5. Research, Research, Research

The single biggest mistake you can make in an interview is not preparing for it beforehand. This means looking up the basics of the company (industry, products/services, recent articles), common interview questions (making sure to practice the responses aloud with a friend), information about your interviewers and more. This will help you come across as a more informed, passionate candidate.

6. Always Negotiate

One of the biggest misconceptions job seekers have about negotiating salary is that their job offer will be rescinded if they ask for a higher salary. But this is virtually unheard of — as Dobroski said, “I’ve never seen that to be the case.” So be comfortable asking for more, but make sure it’s based on hard data around what your market value is. Use Glassdoor’s Know Your Worth tool to help inform the range you ask for, although you should make sure not to start with your lowest acceptable salary in a negotiation! Finally, don’t forget to see if you can negotiate additional benefits — companies are often willing to accommodate requests for additional vacation days, workplace flexibility and more in order to seal the deal with a strong candidate.

7. Don’t Judge a Company By Its Industry

In the second half of the livestream, recruiters from FacebookSalesforce and Kaiser Permanente shared insight about their company cultures, how candidates can stand out and what they look for in interviews. One of their main pieces of advice for job seekers: Don’t assume you can’t apply to a company because of the industry they’re in! Claire Arnold, recruiter at Kaiser Permanente, shared that you don’t need to be a doctor or nurse to work at her company. While about 70 percent of Kaiser’s positions are healthcare related, they still have tons of open jobs in fields like administration, marketing, IT and more. Similarly, you don’t need to be a software engineer to work at tech companies Facebook and Salesforce. While yes, they do have many open technical positions, they also need talented folks in roles like sales, recruiting, finance, HR… the list goes on.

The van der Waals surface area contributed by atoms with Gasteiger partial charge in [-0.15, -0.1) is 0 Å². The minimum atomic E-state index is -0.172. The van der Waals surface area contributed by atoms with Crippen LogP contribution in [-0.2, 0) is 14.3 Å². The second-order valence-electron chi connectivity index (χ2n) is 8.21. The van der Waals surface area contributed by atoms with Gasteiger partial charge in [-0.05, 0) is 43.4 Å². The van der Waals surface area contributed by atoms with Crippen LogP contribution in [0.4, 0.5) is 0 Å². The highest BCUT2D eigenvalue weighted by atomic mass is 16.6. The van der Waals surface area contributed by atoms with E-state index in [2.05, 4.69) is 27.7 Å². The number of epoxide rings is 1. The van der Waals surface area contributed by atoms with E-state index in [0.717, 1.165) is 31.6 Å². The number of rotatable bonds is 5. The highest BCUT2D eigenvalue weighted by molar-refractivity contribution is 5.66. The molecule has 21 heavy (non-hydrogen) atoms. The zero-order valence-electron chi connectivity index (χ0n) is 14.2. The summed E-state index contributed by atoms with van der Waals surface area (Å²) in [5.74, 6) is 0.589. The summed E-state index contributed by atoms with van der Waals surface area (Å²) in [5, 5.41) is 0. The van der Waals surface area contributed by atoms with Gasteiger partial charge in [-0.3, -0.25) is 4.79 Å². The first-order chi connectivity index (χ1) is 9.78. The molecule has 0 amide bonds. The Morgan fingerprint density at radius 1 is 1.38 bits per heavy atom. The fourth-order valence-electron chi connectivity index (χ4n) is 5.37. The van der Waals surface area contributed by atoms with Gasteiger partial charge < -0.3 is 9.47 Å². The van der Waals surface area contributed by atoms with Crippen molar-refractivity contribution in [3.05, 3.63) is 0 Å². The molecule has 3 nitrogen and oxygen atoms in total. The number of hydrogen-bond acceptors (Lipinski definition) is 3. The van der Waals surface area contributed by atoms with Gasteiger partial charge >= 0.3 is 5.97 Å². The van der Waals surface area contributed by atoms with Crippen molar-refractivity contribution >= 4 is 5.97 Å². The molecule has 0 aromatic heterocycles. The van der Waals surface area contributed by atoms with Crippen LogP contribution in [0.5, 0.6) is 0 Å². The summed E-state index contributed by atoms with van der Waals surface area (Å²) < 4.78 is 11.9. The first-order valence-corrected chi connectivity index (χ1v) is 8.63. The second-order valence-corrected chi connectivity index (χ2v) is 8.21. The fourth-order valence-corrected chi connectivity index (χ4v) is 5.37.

8. Ask Questions in an Interview

Even if you feel like you’ve gotten sufficient information already, you should always take an interviewer up on their offer to answer any questions you might have. In this situation, interviewers aren’t just trying to help you out — they also want to see if you can ask questions that demonstrate that you’ve done your research and have critical thinking skills. One question that Ashley Core of Salesforce loves to hear is “How have you given back to the community?” At Salesforce, community service is huge, so this proves that candidates did their due diligence in the research stage.

9. Don’t Take It Personally

Near the end of the livestream, recruiters were asked what the best piece of career advice they had ever received was. According to Facebook Recruiting Director Liz Wamai, it was “Don’t take it personally.” This is especially applicable in the job search. When you get rejected, it’s easy to get down on yourself, and think “What’s wrong with me?” But oftentimes, recruiters will pass on a candidate not because they don’t like them, but simply because they don’t have the right role for them at the moment or they need a little more experience under their belt first. If this happens to you, don’t get discouraged — if you keep applying thoughtfully and bringing your best self to the interview, it’s only a matter of time before you get an offer.